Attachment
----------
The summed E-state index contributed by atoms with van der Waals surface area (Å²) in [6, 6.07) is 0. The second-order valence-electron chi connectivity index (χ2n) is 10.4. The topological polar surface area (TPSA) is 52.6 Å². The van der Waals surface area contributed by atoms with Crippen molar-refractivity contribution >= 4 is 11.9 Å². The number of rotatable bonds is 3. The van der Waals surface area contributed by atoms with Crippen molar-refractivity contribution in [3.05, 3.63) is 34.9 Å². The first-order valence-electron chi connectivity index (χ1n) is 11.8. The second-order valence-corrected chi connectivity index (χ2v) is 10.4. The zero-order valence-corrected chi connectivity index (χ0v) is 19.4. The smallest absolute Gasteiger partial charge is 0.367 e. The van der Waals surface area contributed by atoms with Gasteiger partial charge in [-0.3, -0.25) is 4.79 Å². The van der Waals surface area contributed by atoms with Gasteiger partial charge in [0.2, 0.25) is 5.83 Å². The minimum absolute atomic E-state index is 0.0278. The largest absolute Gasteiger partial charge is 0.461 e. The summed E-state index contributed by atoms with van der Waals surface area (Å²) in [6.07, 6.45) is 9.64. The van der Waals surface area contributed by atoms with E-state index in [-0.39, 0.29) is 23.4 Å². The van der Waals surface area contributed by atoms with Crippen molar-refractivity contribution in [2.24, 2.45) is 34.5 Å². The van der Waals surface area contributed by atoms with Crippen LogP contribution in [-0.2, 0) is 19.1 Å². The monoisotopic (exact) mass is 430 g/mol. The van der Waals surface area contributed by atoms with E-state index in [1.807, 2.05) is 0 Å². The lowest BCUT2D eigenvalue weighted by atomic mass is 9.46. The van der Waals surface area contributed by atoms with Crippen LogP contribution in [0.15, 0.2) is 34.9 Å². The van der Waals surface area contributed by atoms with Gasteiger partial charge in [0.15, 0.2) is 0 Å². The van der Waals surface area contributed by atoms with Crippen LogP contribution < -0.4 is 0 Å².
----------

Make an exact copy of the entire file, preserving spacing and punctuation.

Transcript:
The summed E-state index contributed by atoms with van der Waals surface area (Å²) in [6, 6.07) is 0. The second-order valence-electron chi connectivity index (χ2n) is 10.4. The topological polar surface area (TPSA) is 52.6 Å². The van der Waals surface area contributed by atoms with Crippen molar-refractivity contribution >= 4 is 11.9 Å². The number of rotatable bonds is 3. The van der Waals surface area contributed by atoms with Crippen molar-refractivity contribution in [3.05, 3.63) is 34.9 Å². The first-order valence-electron chi connectivity index (χ1n) is 11.8. The second-order valence-corrected chi connectivity index (χ2v) is 10.4. The zero-order valence-corrected chi connectivity index (χ0v) is 19.4. The smallest absolute Gasteiger partial charge is 0.367 e. The van der Waals surface area contributed by atoms with Gasteiger partial charge in [-0.3, -0.25) is 4.79 Å². The van der Waals surface area contributed by atoms with Gasteiger partial charge in [0.2, 0.25) is 5.83 Å². The minimum absolute atomic E-state index is 0.0278. The largest absolute Gasteiger partial charge is 0.461 e. The summed E-state index contributed by atoms with van der Waals surface area (Å²) in [6.07, 6.45) is 9.64. The van der Waals surface area contributed by atoms with E-state index in [-0.39, 0.29) is 23.4 Å². The van der Waals surface area contributed by atoms with Crippen molar-refractivity contribution in [2.24, 2.45) is 34.5 Å². The van der Waals surface area contributed by atoms with Crippen LogP contribution in [-0.2, 0) is 19.1 Å². The monoisotopic (exact) mass is 430 g/mol. The van der Waals surface area contributed by atoms with E-state index in [1.807, 2.05) is 0 Å². The lowest BCUT2D eigenvalue weighted by atomic mass is 9.46. The van der Waals surface area contributed by atoms with Crippen LogP contribution in [0.15, 0.2) is 34.9 Å². The van der Waals surface area contributed by atoms with Gasteiger partial charge in [0.15, 0.2) is 0 Å². The van der Waals surface area contributed by atoms with Crippen LogP contribution < -0.4 is 0 Å².